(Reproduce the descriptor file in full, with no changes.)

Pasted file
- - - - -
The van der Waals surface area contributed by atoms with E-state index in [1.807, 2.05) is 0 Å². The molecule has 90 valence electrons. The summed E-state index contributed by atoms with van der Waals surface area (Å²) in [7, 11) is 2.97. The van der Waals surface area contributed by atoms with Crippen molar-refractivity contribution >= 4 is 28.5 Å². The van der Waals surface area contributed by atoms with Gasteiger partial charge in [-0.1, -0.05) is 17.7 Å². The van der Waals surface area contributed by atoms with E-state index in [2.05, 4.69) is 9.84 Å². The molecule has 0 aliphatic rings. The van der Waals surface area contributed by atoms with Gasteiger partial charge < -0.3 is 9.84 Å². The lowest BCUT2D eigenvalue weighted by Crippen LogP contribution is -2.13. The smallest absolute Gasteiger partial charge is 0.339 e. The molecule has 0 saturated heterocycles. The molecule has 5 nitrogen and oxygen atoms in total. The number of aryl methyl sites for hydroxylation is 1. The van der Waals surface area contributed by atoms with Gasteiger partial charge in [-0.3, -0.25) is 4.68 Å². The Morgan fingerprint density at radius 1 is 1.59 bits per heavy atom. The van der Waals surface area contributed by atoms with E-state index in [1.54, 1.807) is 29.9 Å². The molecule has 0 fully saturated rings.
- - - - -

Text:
The van der Waals surface area contributed by atoms with E-state index in [1.807, 2.05) is 0 Å². The molecule has 90 valence electrons. The summed E-state index contributed by atoms with van der Waals surface area (Å²) in [7, 11) is 2.97. The van der Waals surface area contributed by atoms with Crippen molar-refractivity contribution >= 4 is 28.5 Å². The van der Waals surface area contributed by atoms with Gasteiger partial charge in [-0.1, -0.05) is 17.7 Å². The van der Waals surface area contributed by atoms with E-state index in [2.05, 4.69) is 9.84 Å². The molecule has 0 aliphatic rings. The van der Waals surface area contributed by atoms with Gasteiger partial charge < -0.3 is 9.84 Å². The lowest BCUT2D eigenvalue weighted by Crippen LogP contribution is -2.13. The smallest absolute Gasteiger partial charge is 0.339 e. The molecule has 0 saturated heterocycles. The molecule has 5 nitrogen and oxygen atoms in total. The number of aryl methyl sites for hydroxylation is 1. The van der Waals surface area contributed by atoms with Gasteiger partial charge in [-0.3, -0.25) is 4.68 Å². The Morgan fingerprint density at radius 1 is 1.59 bits per heavy atom. The van der Waals surface area contributed by atoms with E-state index in [1.54, 1.807) is 29.9 Å². The molecule has 0 fully saturated rings.